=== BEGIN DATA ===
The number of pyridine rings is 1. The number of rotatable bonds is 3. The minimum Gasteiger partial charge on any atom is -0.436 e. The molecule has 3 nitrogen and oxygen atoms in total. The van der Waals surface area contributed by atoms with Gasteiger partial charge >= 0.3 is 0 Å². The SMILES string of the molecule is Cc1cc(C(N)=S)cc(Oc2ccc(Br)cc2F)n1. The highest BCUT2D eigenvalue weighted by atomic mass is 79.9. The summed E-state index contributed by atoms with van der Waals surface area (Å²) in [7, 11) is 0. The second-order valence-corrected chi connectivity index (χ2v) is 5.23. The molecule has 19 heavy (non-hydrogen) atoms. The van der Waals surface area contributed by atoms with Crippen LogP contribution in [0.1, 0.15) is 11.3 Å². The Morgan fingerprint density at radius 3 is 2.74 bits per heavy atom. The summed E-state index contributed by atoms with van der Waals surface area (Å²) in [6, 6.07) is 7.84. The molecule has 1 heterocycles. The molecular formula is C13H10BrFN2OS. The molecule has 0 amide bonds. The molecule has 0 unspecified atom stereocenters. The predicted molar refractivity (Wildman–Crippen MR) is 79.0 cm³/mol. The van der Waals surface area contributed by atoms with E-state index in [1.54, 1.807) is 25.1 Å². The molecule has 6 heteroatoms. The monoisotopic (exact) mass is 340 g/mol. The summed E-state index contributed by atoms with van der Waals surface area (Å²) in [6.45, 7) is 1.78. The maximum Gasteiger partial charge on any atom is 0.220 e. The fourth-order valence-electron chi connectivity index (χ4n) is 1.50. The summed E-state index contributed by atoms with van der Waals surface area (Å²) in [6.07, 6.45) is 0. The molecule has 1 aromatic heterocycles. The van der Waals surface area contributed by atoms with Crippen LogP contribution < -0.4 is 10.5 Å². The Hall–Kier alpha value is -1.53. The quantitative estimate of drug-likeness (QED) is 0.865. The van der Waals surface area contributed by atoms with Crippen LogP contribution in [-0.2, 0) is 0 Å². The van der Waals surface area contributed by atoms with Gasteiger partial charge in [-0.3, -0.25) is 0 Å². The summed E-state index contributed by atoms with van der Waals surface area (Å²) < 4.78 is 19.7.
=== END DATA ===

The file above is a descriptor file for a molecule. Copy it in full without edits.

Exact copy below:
The number of pyridine rings is 1. The number of rotatable bonds is 3. The minimum Gasteiger partial charge on any atom is -0.436 e. The molecule has 3 nitrogen and oxygen atoms in total. The van der Waals surface area contributed by atoms with Gasteiger partial charge >= 0.3 is 0 Å². The SMILES string of the molecule is Cc1cc(C(N)=S)cc(Oc2ccc(Br)cc2F)n1. The highest BCUT2D eigenvalue weighted by atomic mass is 79.9. The summed E-state index contributed by atoms with van der Waals surface area (Å²) in [7, 11) is 0. The second-order valence-corrected chi connectivity index (χ2v) is 5.23. The molecule has 19 heavy (non-hydrogen) atoms. The van der Waals surface area contributed by atoms with Crippen LogP contribution in [0.1, 0.15) is 11.3 Å². The Morgan fingerprint density at radius 3 is 2.74 bits per heavy atom. The summed E-state index contributed by atoms with van der Waals surface area (Å²) in [6, 6.07) is 7.84. The molecule has 1 heterocycles. The molecular formula is C13H10BrFN2OS. The molecule has 0 amide bonds. The molecule has 0 unspecified atom stereocenters. The predicted molar refractivity (Wildman–Crippen MR) is 79.0 cm³/mol. The van der Waals surface area contributed by atoms with E-state index in [1.54, 1.807) is 25.1 Å². The molecule has 6 heteroatoms. The monoisotopic (exact) mass is 340 g/mol. The summed E-state index contributed by atoms with van der Waals surface area (Å²) in [6.45, 7) is 1.78. The maximum Gasteiger partial charge on any atom is 0.220 e. The fourth-order valence-electron chi connectivity index (χ4n) is 1.50. The summed E-state index contributed by atoms with van der Waals surface area (Å²) in [6.07, 6.45) is 0. The molecule has 1 aromatic heterocycles. The van der Waals surface area contributed by atoms with Crippen LogP contribution < -0.4 is 10.5 Å². The Hall–Kier alpha value is -1.53. The quantitative estimate of drug-likeness (QED) is 0.865. The van der Waals surface area contributed by atoms with Crippen LogP contribution in [-0.2, 0) is 0 Å². The van der Waals surface area contributed by atoms with Gasteiger partial charge in [-0.3, -0.25) is 0 Å². The summed E-state index contributed by atoms with van der Waals surface area (Å²) < 4.78 is 19.7.